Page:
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Active Code Generators

Active code generators have the power to deliver extremely high productivity gains. Unlike passive generators, the active code generator does not rely upon the services of a software engineer to modify the code generated. Instead, the active code generator is able to inject code directly into the application as and when needed.

Active code generators typically comprise three different parts: metadata, a pattern template, and the code generator itself:

  • Metadata.

    Metadata is data that describes other data, thereby giving data shape and form. Metadata is available from many sources, including databases, XML schemas, and UML models.

  • Pattern template.

    The pattern template is used by the code generator to render the data described by the metadata in a new form.

  • Code generator.

    The code generator binds the metadata with the pattern template to produce the desired output. The code generator can also embody code generation rules that further define the form of the generated code.

Figure 6-1 illustrates how metadata, templates, and code generator combine to produce source code.

06fig01.gif

Figure 6-1 Elements of active code generation.

Benefits of Active Code Generation

The benefits of code generation are best conveyed by example. One such example comes from a project I was involved with in which a developer on the team was able to apply an active code generator very successfully.

A requirement of the system was to transmit information across a system boundary via a messaging service to the client's enterprise information system (EIS). The payload of the message was an XML document, and the project plan called for the development of a suitable XML schema to define the contents of the message for validation purposes.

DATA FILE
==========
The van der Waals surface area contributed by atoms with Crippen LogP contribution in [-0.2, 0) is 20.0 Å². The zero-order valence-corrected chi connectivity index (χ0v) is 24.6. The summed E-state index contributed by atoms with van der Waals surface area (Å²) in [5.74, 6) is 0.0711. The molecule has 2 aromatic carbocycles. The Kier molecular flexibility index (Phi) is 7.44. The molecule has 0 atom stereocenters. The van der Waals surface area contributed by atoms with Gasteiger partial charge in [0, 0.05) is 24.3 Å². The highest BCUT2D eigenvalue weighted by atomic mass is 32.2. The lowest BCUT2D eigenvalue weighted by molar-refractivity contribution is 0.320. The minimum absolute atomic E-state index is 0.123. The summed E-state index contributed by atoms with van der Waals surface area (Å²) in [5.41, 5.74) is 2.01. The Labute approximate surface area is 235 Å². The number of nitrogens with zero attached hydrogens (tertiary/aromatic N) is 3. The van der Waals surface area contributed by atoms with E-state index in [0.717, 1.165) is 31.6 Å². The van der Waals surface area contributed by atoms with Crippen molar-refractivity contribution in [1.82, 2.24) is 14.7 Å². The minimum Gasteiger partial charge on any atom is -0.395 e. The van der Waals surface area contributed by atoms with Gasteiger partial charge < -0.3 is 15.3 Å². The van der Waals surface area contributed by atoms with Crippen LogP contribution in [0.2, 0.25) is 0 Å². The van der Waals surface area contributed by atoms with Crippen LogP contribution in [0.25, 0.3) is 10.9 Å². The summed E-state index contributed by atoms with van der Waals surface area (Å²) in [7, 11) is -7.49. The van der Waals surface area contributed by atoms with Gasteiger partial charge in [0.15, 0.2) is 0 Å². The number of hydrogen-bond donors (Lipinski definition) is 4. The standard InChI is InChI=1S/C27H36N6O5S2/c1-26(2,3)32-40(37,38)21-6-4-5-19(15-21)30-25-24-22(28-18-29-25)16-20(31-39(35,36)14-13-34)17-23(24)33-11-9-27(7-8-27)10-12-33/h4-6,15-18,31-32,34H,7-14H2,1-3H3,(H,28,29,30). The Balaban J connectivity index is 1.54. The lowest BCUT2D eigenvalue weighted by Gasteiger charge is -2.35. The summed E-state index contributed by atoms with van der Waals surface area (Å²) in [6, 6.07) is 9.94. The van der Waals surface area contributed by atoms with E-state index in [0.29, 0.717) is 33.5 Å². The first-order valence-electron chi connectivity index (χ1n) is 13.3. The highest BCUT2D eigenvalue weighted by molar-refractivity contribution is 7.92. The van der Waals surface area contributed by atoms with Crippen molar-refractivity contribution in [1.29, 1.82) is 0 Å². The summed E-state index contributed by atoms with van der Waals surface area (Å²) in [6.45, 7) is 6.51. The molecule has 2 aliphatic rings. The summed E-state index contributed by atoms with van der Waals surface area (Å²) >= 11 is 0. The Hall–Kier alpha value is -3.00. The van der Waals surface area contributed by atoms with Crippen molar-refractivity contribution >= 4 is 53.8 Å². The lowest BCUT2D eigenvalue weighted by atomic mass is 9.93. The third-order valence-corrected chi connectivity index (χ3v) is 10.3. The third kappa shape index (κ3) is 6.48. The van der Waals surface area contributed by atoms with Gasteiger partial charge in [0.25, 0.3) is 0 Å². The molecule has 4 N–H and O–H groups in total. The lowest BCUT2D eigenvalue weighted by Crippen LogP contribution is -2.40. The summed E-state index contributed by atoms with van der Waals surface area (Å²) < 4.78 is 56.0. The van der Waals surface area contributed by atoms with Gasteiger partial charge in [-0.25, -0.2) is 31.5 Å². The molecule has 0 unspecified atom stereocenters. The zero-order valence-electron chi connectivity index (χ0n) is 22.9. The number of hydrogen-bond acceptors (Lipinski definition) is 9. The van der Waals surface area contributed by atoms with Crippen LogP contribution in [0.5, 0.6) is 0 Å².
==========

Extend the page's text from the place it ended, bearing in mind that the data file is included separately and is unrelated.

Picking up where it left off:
The customer stipulated that the structure of the XML document must be driven by the schema of the database being used as a staging area for holding requests ready for sending. The physical design of the database was not under the control of the project but was instead designed and maintained by the customer's own enterprise data group.

One of the first tasks on the project plan called for the specification of the XML schema for the messages, using the design of the customer-supplied database as a model. On the surface, this appeared to be one of those mundane tasks common to enterprise development projects. However, instead of taking the traditional approach and handcrafting a first cut of the XML schema, the developer charged with the task opted to build a code generator.

The code generator was written in Java and used a JDBC connection to query the metadata held in the database. The metadata from the database provided all the information necessary from which to generate a schema.

The code generation approach was successful for the following reasons:

  • Increased speed.

    The time taken to write the code generator and produce the first version of the XML schema was less than the time estimated to produce the XML schema by hand.

  • Improved accuracy.

    The code generator removed the opportunity for human error, which is a serious flaw of the handcrafting approach. Once the code generator had been adequately tested, a repeatable, accurate result was possible each time the generator was run.

  • Better agility.

    The underlying database was prone to change. Changes in the database design were easily accommodated by simply rerunning the code generator. By incorporating the code generator into the project's daily build process, it was possible to guarantee that database and XML schema remained in sync.